Victor Borges remembers going to the beach as a teenager and asking for the tanning oil, never the sunscreen. Wearing sun protection never crossed his mind, even though he had fair skin.
“I was terrible with sunscreen,” he said. “We would go to the beach and I have pictures where I was chocolate brown and my hair looked white.”
The now 44-year-old landscape manager would’ve never thought he would be diagnosed with skin cancer, until the day came in 2000 when his dermatologist found a small cancerous lesion near his nose, and it was removed.
Borges said since his dermatologist really didn’t make a big deal out of it, he didn’t think anything of it. “They told me to be careful and it was like whatever,” he said.
Then five years later, he began coughing up blood.
Borges was diagnosed with stage four melanoma — the most aggressive form of skin cancer. It spread to his right lung first, then his left lung and his spleen. He had surgery to remove his spleen, two thirds of his right lung and one third of his left lung.
He was referred to Dr. Lynn Feun, a professor of medicine in the department of hematology and oncology at Sylvester Comprehensive Cancer Center University of Miami Miller School of Medicine, who was overseeing a study program for IL-2, a medication that stimulates the immune system to fight cancer.
The medication caused Borges to experience fatigue, weight loss, loss of appetite, dehydration and an itchy body rash. “It is one of the nastiest medicines,” he said. “It really breaks down your body and breaks down your cells to the point that it eliminates everything that is bad in your body. It worked cause I am here.”
For the past seven years, Borges has been cancer free and is very cautious about the sun he gets. He wears 50 SPF sunscreen on his face, neck and hands every day, along with a big hat and a long sleeve UPS shirt. His co-workers call it “the cancer suit.”
Feun said melanoma is the ninth most common cancer in the United States. It has the ability to spread and develop in different organs, especially if not detected early.
There is a classic ABCD rule of skin changes that individuals can use to check their bodies for any unusual lesions. A stands for asymmetry, B stands for border, C stands for color and D for diameter. If the lesion is bigger than the head of a pencil eraser, it is considered more suspicious.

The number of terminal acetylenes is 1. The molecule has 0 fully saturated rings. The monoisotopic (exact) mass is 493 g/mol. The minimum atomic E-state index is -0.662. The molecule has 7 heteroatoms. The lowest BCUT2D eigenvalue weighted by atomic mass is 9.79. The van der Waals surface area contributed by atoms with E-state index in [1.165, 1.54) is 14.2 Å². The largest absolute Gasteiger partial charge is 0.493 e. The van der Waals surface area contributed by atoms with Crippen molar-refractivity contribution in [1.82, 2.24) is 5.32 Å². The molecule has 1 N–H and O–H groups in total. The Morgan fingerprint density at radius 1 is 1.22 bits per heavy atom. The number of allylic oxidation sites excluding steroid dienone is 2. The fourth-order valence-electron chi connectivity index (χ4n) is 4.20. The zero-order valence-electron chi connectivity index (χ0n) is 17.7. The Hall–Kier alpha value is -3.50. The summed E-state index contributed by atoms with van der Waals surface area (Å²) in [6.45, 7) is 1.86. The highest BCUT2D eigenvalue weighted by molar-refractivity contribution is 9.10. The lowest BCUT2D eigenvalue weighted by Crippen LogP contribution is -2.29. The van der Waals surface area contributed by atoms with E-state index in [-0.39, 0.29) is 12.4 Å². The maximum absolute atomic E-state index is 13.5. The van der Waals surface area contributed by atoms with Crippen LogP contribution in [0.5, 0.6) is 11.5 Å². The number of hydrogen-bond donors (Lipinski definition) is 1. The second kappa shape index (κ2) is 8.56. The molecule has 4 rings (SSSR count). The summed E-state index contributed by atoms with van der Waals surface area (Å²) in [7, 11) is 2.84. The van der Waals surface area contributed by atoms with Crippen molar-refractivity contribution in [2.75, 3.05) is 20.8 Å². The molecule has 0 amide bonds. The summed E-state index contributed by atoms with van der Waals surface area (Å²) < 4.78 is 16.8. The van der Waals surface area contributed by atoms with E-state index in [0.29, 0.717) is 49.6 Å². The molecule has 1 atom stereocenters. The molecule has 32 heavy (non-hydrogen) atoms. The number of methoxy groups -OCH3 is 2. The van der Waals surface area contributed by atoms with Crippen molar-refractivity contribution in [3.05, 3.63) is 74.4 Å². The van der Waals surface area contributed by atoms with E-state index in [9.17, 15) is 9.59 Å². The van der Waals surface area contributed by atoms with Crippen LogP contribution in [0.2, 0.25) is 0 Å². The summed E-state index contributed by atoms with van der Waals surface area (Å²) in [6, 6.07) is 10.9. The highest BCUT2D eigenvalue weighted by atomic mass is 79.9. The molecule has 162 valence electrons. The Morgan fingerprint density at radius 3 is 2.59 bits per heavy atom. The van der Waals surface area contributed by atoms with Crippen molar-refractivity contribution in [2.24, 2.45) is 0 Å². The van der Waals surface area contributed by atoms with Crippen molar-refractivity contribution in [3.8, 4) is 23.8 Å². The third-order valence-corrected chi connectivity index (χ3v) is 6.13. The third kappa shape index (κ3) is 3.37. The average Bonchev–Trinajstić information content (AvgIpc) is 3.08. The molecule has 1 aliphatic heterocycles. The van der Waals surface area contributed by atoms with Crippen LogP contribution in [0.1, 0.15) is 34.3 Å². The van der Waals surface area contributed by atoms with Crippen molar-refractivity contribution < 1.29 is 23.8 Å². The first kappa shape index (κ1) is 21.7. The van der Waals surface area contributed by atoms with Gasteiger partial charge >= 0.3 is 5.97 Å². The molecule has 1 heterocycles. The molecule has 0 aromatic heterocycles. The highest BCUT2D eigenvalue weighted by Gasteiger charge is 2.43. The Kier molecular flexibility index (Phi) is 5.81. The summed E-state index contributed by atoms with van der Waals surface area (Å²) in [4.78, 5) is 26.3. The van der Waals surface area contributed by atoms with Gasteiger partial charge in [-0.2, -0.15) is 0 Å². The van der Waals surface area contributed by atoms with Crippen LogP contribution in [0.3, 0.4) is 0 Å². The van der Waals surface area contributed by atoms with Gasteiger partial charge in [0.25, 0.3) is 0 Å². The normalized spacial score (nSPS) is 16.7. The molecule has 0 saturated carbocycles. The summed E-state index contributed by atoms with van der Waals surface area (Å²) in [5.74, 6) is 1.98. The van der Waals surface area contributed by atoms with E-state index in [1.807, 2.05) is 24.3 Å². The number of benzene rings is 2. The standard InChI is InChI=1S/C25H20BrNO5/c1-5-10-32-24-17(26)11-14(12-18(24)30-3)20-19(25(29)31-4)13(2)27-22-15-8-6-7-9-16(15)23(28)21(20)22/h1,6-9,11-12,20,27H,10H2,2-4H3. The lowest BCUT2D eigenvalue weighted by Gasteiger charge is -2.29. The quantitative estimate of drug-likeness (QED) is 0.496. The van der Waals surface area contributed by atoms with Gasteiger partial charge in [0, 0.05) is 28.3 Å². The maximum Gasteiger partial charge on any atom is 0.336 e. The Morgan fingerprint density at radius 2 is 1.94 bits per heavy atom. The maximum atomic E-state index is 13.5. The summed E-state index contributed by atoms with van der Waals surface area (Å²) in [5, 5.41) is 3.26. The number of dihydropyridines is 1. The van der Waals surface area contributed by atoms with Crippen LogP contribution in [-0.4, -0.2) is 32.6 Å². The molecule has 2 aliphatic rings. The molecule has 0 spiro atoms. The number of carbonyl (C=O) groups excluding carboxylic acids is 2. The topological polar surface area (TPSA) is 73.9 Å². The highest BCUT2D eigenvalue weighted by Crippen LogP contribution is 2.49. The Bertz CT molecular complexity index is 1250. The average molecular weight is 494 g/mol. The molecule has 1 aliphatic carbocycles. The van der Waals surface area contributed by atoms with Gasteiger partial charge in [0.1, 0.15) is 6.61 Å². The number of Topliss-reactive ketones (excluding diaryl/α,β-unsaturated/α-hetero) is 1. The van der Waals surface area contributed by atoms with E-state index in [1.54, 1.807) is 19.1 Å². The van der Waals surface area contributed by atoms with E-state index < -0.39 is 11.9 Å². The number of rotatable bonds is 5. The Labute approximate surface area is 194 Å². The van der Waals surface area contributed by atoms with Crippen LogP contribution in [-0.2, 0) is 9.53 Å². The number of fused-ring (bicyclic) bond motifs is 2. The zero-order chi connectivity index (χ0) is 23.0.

“These are just rough guidelines,” Feun said. “Any growth or any change of a spot on the skin should be investigated.”
According to the Centers for Disease Control and Prevention, skin cancer is the most common form of cancer in the U.S. There are more than 3.5 million cases of basal and squamous cell skin cancer, and more than 76,000 cases of melanoma each year.
Basal cell and squamous cells are found at the base of the outer layer of the skin. According to the American Cancer Society, most basal and squamous cell cancers will develop on areas of the skin that are exposed to sunlight – the face, ears, neck, lips and the back of the hands.
Although these forms of cancer have the ability to spread to other parts of the body, it is rare. If found and treated early, basal and squamous cell carcinoma can be successfully removed and cured.
Melanoma is a progressive disease. The earliest stage, melanoma in situ, has a near 100 percent cure rate if detected. In this stage, the melanoma is found on the outer layer of the skin and has not invaded deeper layers. As melanoma begins to progress, it can become invasive and eventually metastasize. This can lead to major complications and death.